Spend nearly a billion bucks on advertising, and what do you get? Politicians' new seats

By DAVID MOON, Moon Capital Management
November 10, 2002

Some political and other business related potpourri from the week:

' I know a billion dollars isn't what it used to be, but it is still a pretty decent chunk of change. The Campaign Media Analyst Group reports that more than $900 million was spent on political ads this year, almost twice the amount only four years ago. I wonder how that much investment might have improved the productivity of the general manufacturing sector? Or research into heart disease or diabetes? Instead, we got to see 1.4 million television ads, in addition to even more radio and television exposures.

' It seems to me that local candidates must have spent about a billion dollars on road signs. I will be anxious to see if all of the candidates who claimed to favor the environment and historic preservation will return all of the local intersections to their pre-campaign state?

' Tennessee Governor-elect, Phil Bredesen, was criticized by his opponents for being a millionaire. His crime was to pocket more than $40 million from the sale of his business. I like the idea that my next governor achieved a level of business success experienced by less than one percent of new businesses. And if my elected officials are going to be millionaires, I would much rather they acquire those millions in the private sector ' before running for public office ' than to somehow become a millionaire following decades of being on the public's payroll, often in government provided housing.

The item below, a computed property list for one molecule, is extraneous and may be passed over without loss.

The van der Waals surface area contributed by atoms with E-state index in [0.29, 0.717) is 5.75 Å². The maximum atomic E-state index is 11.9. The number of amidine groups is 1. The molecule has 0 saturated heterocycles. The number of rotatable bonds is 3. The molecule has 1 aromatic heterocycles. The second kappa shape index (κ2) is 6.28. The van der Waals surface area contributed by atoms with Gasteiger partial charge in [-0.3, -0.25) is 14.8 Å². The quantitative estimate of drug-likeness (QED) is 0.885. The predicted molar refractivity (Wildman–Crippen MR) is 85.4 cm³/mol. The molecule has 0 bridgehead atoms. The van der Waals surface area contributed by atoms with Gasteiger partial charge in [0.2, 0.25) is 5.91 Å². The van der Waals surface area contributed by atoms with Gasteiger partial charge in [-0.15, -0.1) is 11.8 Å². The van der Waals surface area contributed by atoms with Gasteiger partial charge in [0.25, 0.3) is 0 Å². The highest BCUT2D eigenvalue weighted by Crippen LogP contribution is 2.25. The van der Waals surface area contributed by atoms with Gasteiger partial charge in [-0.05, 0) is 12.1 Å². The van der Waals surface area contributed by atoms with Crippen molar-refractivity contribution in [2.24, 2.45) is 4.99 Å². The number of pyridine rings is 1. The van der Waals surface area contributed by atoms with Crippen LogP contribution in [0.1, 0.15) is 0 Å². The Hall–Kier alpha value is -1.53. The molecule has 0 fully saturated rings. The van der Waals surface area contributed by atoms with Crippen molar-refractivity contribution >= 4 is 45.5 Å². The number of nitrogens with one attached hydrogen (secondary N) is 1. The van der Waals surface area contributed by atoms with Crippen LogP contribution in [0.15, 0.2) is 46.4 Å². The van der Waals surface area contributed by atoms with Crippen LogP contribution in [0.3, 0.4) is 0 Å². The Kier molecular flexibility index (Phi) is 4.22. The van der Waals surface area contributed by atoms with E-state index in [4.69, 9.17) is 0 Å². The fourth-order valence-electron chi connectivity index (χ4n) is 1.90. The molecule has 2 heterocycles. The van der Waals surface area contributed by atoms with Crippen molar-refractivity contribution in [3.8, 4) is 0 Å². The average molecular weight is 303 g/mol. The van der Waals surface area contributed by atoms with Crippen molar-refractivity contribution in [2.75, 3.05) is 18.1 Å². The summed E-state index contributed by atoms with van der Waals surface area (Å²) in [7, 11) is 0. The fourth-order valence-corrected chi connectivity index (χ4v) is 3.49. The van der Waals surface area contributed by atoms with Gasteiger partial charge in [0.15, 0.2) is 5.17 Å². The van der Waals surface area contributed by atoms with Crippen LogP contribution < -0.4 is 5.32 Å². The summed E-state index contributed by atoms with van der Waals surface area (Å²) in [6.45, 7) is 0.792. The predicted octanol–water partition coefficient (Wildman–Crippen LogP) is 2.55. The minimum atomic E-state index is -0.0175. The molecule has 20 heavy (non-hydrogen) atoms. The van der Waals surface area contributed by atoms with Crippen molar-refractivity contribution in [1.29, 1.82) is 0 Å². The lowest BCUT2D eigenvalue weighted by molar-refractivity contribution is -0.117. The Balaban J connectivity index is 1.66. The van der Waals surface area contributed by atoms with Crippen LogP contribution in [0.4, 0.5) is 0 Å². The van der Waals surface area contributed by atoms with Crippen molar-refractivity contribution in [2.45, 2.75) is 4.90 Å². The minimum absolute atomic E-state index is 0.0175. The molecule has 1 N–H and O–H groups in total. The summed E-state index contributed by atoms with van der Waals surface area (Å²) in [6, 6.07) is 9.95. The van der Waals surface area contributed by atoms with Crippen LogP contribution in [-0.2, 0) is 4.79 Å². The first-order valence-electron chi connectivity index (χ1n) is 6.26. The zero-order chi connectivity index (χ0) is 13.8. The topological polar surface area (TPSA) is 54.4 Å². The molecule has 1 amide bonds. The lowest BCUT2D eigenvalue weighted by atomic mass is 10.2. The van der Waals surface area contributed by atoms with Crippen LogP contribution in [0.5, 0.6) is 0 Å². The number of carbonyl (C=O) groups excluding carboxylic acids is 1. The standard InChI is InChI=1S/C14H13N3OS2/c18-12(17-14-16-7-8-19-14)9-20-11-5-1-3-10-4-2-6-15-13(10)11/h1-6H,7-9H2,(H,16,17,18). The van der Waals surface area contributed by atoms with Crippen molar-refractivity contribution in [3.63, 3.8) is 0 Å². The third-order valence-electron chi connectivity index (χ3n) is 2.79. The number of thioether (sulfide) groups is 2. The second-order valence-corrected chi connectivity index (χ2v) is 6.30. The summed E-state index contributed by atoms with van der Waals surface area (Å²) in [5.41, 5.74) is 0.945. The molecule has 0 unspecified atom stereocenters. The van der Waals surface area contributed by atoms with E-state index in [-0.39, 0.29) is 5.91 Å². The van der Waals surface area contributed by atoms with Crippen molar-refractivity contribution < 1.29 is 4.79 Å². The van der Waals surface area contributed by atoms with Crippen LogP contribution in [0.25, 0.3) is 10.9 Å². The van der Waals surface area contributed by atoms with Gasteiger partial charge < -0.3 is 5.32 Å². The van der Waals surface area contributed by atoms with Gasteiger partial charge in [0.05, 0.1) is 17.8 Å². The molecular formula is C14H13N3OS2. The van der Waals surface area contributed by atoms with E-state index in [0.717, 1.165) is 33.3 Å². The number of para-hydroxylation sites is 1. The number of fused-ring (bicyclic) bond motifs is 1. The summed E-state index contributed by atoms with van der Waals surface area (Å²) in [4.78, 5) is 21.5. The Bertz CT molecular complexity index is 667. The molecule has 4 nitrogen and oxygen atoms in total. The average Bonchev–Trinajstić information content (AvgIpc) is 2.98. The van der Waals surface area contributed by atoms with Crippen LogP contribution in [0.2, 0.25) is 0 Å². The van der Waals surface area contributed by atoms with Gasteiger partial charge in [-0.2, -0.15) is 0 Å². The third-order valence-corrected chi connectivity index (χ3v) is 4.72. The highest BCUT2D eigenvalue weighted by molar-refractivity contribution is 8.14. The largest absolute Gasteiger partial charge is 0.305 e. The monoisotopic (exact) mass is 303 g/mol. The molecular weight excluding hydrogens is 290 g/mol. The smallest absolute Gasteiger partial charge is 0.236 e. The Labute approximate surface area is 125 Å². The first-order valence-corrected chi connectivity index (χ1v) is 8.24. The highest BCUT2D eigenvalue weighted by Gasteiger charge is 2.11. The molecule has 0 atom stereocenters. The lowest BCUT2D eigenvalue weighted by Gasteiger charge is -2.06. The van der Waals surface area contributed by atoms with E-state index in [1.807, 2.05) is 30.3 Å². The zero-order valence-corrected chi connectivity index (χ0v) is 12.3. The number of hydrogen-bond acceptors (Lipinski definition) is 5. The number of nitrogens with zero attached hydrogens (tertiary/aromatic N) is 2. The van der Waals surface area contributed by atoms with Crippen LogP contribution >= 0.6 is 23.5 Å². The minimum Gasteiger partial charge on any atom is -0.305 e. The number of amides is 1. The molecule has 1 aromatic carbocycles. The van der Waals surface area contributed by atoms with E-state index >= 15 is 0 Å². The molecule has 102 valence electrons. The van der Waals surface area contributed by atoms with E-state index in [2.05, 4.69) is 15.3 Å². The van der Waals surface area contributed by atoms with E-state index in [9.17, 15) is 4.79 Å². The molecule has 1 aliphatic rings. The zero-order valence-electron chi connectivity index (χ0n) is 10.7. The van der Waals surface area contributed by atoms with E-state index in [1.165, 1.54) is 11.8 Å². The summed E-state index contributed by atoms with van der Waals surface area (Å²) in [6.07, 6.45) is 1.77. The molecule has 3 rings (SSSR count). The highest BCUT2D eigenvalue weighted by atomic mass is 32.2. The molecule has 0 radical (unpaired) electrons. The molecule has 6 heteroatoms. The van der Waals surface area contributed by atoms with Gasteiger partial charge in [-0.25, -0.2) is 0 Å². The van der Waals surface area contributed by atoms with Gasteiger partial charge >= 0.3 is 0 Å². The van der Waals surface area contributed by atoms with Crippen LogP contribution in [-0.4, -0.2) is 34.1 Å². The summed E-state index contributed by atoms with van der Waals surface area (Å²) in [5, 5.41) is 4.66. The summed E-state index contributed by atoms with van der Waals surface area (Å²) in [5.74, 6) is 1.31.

' Given the outcomes of the governor and lottery races, it must be hard for Al Gore to blame his 2000 home state presidential loss on a fundamental Tennessee voter shift toward republican or conservative ideology.

' Harvey Pitt, Chairman of the Securities and Exchange Commission, (SEC) resigned this week following a tenure in government service almost completely devoid of focus, effectiveness or competence. When investors' trust of Wall Street plummeted this summer, then-chairman Pitt tried to fix the problem by increasing the power and authority of one of the few groups in America trusted less than Martha Stewart: government beaurocrats. After dozens of high profile corporate executives were discovered as lawbreakers, Pitt responded by creating more entities to create more regulations. (Apparently, if folks don't obey the law, the problem must be a shortage of laws.) Chairman Pitt's choice to head a new blue-ribbon panel to oversee the auditing industry was William Webster, a guy with no accounting or finance background. Well, almost. Webster was the head of the audit committee of U.S. Technologies - a company under investigation for audit irregularities and fraud during Webster's watch. According to the New York Times, Pitt was aware of the investigation at the time he selected Webster.

' Have you ever wondered about the terms 'bull and bear?' The earliest reference we could find was from a 1785 book entitled Every Man His Own Broker, by Thomas Mortimer. He describes the most pessimistic investors as bears. These bears weren't just pessimists, they were short sellers. A short seller sells a stock he doesn't own, hoping to buy it back later at a lower price. The term "bear" probably comes from the term "bear skin jobber," a person who would sell the skins of bears he had not yet caught. Once sold, he would then go out to catch the bear (and the skin) he had already sold. Because "bull and bear baiting" were once popular sports, it was presumed that the opposite of a bear must be a bull.

David Moon is president of Moon Capital Management, a Knoxville-based investment management firm. This article originally appeared in the News Sentinel (Knoxville, TN).

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